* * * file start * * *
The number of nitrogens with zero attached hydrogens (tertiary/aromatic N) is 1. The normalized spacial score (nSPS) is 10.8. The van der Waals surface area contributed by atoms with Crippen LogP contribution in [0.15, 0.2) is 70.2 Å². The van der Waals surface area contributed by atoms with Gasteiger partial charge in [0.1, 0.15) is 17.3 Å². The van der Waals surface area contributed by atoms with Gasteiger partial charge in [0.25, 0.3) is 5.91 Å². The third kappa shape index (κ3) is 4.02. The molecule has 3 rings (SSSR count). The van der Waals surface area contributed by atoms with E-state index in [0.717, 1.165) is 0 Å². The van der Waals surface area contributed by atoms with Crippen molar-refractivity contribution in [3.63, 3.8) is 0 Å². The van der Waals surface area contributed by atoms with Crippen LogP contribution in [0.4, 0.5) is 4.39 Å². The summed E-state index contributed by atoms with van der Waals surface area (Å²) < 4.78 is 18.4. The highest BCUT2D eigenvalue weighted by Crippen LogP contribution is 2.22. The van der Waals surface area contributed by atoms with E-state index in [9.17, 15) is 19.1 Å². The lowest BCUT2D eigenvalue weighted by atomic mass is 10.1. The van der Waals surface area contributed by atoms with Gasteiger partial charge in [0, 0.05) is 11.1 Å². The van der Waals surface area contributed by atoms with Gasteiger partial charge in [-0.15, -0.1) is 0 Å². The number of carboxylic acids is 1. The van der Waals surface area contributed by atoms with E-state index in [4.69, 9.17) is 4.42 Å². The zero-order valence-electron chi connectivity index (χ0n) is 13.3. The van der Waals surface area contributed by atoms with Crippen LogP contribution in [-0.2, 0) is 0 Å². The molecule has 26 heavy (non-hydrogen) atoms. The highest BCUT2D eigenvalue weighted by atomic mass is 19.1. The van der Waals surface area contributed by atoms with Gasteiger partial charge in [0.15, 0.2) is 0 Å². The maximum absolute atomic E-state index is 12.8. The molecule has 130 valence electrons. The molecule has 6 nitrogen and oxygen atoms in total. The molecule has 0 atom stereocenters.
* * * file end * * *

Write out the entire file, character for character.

The number of nitrogens with zero attached hydrogens (tertiary/aromatic N) is 1. The normalized spacial score (nSPS) is 10.8. The van der Waals surface area contributed by atoms with Crippen LogP contribution in [0.15, 0.2) is 70.2 Å². The van der Waals surface area contributed by atoms with Gasteiger partial charge in [0.1, 0.15) is 17.3 Å². The van der Waals surface area contributed by atoms with Gasteiger partial charge in [0.25, 0.3) is 5.91 Å². The third kappa shape index (κ3) is 4.02. The molecule has 3 rings (SSSR count). The van der Waals surface area contributed by atoms with E-state index in [0.717, 1.165) is 0 Å². The van der Waals surface area contributed by atoms with Crippen molar-refractivity contribution in [3.63, 3.8) is 0 Å². The van der Waals surface area contributed by atoms with Crippen LogP contribution in [0.4, 0.5) is 4.39 Å². The summed E-state index contributed by atoms with van der Waals surface area (Å²) < 4.78 is 18.4. The highest BCUT2D eigenvalue weighted by Crippen LogP contribution is 2.22. The van der Waals surface area contributed by atoms with E-state index in [9.17, 15) is 19.1 Å². The lowest BCUT2D eigenvalue weighted by atomic mass is 10.1. The van der Waals surface area contributed by atoms with Gasteiger partial charge in [0, 0.05) is 11.1 Å². The van der Waals surface area contributed by atoms with Gasteiger partial charge in [-0.15, -0.1) is 0 Å². The number of carboxylic acids is 1. The van der Waals surface area contributed by atoms with E-state index in [4.69, 9.17) is 4.42 Å². The zero-order valence-electron chi connectivity index (χ0n) is 13.3. The van der Waals surface area contributed by atoms with Crippen LogP contribution in [-0.2, 0) is 0 Å². The molecule has 26 heavy (non-hydrogen) atoms. The highest BCUT2D eigenvalue weighted by atomic mass is 19.1. The van der Waals surface area contributed by atoms with Gasteiger partial charge in [0.15, 0.2) is 0 Å². The maximum absolute atomic E-state index is 12.8. The molecule has 130 valence electrons. The molecule has 6 nitrogen and oxygen atoms in total. The molecule has 0 atom stereocenters.